: Caster Alignment



cts-v ls6
12-11-05, 04:29 PM
Guys,

I printed off the alignment specs for the V off of the FAQ and took them to the "best" 4 wheel alignment shop in Memphis. He said he would get the specs off of his computer and didn't need my copy.I received my car back and it pulled a little to the right. I took it back and the shop blamed the Avon tires, which are cupped, loud and wearing unevenly and went on to say they could get the car to pull straight, but that the V didn't have any caster adjustment! (?) Whatever does he mean? The Avons are unidirectional, so they can't be swapped side to side, only front to rear.

Help!

Thanks,

Jack

04CTSVFLA
12-11-05, 04:39 PM
Cars, in general, from the factory are meant to slightly pull to the right (slightly). The reason they do this is in case a driver falls asleep at the wheel, they do not run into on coming traffic, instead the car veers to the right and onto the shoulder. This is what I read a while ago in some article from a legitimate car stuff source - cant remember which tho.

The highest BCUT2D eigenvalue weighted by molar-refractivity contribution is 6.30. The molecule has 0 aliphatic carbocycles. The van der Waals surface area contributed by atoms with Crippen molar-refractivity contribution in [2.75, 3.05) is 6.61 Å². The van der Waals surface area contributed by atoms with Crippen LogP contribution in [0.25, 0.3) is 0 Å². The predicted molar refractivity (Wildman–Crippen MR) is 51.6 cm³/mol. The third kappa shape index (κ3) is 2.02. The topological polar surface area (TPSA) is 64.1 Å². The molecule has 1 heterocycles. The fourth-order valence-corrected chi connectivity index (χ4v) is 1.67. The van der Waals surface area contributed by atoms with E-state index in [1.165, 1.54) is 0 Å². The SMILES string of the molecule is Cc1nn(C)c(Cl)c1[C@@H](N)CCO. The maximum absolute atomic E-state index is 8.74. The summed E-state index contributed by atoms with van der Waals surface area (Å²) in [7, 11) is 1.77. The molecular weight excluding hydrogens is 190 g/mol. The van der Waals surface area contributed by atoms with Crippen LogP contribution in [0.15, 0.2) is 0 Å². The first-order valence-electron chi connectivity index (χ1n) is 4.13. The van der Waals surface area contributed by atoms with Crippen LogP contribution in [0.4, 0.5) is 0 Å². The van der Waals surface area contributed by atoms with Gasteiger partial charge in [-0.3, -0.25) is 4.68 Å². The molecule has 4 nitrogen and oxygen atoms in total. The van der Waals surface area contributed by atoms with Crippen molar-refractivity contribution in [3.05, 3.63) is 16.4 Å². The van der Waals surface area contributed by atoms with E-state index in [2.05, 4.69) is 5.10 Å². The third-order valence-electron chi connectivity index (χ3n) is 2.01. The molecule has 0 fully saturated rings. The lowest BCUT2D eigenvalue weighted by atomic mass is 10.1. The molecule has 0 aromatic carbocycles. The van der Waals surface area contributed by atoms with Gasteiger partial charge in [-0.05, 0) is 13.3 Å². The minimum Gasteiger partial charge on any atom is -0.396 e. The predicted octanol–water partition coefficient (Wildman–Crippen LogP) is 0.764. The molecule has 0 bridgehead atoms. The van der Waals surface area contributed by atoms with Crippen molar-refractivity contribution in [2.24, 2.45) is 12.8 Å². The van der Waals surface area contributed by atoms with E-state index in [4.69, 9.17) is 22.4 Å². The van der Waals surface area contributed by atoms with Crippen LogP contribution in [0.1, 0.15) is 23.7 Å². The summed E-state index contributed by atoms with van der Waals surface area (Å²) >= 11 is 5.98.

heavymetals
12-11-05, 04:48 PM
A set of screwed up tires isn't going to make the best alignment job feel or drive right (no pun intended).

Did the guy even compare the #s off your sheet to what his readout was?

Sounds like you got treated kind of bad though.

Dreamin
12-12-05, 12:46 AM
It's rare, but you could have "tire pull"... and the tires could be at fault. Or if your alignment was off (pulled to the right before the alignment)... the tires can wear so they will pull even after the alignment is perfect (pull less but still pull) - but it doesn't sound like your car was pulling before the alignment.